Objectives After having conducted two studies of the effectiveness of workplace travel plans for promoting active travel, we investigated health and transport practitioners’ perspectives on implementing workplace travel plans to share some of the lessons learnt. The objectives of this study were to describe perceived elements of effective workplace travel plans, barriers and enablers to workplace travel planning, their experiences of working with the other profession on travel plan implementation, their recommendations for workplace travel planning, and also to explore similarities and differences in transport and health practitioner perspectives. Materials and Methods Fourteen health and ten transport practitioners who had prior involvement in workplace travel plan programs were purposefully selected from workplaces in Australia. We conducted 20 in-depth interviews since data saturation had been reached at this point, and data were subject to framework analysis. Results Perceived essential elements of effective workplace travel plans included parking management; leadership, organisational commitment and governance; skills and other resources like a dedicated travel plan coordinator; and, pre-conditions including supportive transport infrastructure in the surrounds. Recommendations for promoting travel plans included supportive government policy, focusing on business benefits and working at different scales of implementation (e.g. single large worksites and business precincts). Health and transport practitioner perspectives differed, with transport practitioners believing that parking management is the key action for managing travel demand at a worksite. Conclusions Health practitioners implementing travel plans may require training including concepts of travel demand management, and support from transport planners on parking management strategies. Promoting an understanding of the shared travel behaviour change skills of transport and health practitioners may

  3. Interventions for sustained healthcare professional behaviour change: a protocol for an overview of reviews.

    Science.gov (United States)

    Dombrowski, Stephan U; Campbell, Pauline; Frost, Helen; Pollock, Alex; McLellan, Julie; MacGillivray, Steve; Gavine, Anna; Maxwell, Margaret; O'Carroll, Ronan; Cheyne, Helen; Presseau, Justin; Williams, Brian

    2016-10-13

    Failure to successfully implement and sustain change over the long term continues to be a major problem in health and social care. Translating evidence into routine clinical practice is notoriously complex, and it is recognised that to implement new evidence-based interventions and sustain them over time, professional behaviour needs to change accordingly. A number of theories and frameworks have been developed to support behaviour change among health and social care professionals, and models of sustainability are emerging, but few have translated into valid and reliable interventions. The long-term success of healthcare professional behavioural change interventions is variable, and the characteristics of successful interventions unclear. Previous reviews have synthesised the evidence for behaviour change, but none have focused on sustainability. In addition, multiple overlapping reviews have reported inconsistent results, which do not aid translation of evidence into practice. Overviews of reviews can provide accessible succinct summaries of evidence and address barriers to evidence-based practice. We aim to compile an overview of reviews, identifying, appraising and synthesising evidence relating to sustained social and healthcare professional behaviour change. We will conduct a systematic review of Cochrane reviews (an Overview). We plan to systematically search the Cochrane Database of Systematic Reviews. We will include all systematic reviews of randomised controlled trials comparing a healthcare professional targeted behaviour change intervention to a standard care or no intervention control group. Two reviewers will independently assess the eligibility of the reviews and the methodological quality of included reviews using the ROBIS tool. The quality of evidence within each comparison in each review will be judged based on the GRADE criteria. Disagreements will be resolved through discussion. Effects of interventions will be systematically tabulated and the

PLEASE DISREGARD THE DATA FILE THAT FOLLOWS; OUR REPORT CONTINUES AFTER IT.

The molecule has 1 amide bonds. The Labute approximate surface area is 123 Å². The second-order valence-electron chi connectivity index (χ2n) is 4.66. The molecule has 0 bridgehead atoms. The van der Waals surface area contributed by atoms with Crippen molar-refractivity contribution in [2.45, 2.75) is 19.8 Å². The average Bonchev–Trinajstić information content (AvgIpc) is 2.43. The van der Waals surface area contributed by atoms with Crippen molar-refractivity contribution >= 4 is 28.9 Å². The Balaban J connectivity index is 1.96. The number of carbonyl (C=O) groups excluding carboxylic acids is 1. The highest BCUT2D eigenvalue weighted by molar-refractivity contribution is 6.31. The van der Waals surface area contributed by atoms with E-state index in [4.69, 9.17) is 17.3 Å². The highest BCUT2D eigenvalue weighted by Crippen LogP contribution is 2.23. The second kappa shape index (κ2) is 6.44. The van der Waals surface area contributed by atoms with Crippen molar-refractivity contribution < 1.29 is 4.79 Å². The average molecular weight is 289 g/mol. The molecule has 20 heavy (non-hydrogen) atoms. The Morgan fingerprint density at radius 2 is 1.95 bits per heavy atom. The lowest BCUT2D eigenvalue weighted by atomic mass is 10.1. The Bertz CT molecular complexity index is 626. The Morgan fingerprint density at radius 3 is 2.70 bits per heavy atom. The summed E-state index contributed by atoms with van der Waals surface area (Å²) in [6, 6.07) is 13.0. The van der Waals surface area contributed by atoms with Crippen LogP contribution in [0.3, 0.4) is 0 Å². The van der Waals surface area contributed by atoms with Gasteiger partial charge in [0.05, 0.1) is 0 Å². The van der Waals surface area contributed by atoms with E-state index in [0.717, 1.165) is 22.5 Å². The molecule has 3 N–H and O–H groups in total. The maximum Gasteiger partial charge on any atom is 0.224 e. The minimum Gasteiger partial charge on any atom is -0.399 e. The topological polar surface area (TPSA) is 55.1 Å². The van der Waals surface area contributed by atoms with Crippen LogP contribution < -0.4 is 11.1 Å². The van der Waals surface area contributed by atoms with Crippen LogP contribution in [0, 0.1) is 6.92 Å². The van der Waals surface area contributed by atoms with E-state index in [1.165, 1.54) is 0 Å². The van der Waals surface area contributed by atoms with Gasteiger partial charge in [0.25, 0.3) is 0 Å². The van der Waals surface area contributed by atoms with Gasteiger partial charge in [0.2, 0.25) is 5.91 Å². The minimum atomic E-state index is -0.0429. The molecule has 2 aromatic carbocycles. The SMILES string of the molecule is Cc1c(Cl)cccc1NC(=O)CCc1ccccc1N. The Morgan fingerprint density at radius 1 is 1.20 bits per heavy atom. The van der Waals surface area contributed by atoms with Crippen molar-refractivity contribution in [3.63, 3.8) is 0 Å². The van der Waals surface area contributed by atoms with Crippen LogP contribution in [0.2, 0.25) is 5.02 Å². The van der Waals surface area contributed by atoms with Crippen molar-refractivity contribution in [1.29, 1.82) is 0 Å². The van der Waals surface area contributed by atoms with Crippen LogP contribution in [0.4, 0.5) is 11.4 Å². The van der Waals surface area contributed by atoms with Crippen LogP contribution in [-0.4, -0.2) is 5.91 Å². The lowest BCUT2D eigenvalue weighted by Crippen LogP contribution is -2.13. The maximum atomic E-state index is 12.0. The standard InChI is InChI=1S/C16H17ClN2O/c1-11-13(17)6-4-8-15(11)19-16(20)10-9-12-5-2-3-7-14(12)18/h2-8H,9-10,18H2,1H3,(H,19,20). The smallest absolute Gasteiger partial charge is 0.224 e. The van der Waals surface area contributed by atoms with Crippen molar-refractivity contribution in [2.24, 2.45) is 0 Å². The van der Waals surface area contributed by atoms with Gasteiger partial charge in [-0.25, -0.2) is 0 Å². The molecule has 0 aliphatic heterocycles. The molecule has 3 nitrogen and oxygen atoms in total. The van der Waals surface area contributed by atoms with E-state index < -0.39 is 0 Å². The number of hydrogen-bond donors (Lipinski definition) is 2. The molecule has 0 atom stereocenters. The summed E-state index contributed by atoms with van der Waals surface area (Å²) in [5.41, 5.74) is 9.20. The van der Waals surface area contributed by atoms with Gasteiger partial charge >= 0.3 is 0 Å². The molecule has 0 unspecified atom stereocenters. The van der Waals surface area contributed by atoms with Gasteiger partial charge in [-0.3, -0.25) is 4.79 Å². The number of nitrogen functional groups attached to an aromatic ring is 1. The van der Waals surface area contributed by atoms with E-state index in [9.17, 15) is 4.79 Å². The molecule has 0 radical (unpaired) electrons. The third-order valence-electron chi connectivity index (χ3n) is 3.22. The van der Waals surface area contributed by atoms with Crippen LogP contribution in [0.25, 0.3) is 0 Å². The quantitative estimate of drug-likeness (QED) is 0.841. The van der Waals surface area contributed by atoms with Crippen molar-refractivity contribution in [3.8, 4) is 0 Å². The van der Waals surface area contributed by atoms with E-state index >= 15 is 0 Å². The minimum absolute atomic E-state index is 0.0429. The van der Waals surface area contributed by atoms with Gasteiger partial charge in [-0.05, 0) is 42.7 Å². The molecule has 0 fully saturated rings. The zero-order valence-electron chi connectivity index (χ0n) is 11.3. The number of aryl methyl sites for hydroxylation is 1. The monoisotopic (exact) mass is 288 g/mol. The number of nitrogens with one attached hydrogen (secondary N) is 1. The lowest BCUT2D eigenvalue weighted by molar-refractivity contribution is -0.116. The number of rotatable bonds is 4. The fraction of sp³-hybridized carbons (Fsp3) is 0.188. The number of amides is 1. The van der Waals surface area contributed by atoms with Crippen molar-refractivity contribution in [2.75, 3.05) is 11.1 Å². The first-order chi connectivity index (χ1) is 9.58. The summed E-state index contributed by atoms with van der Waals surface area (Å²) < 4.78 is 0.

4. Can Communicating Personalised Disease Risk Promote Healthy Behaviour Change? A Systematic Review of Systematic Reviews.

    Science.gov (United States)

    French, David P; Cameron, Elaine; Benton, Jack S; Deaton, Christi; Harvie, Michelle

    2017-10-01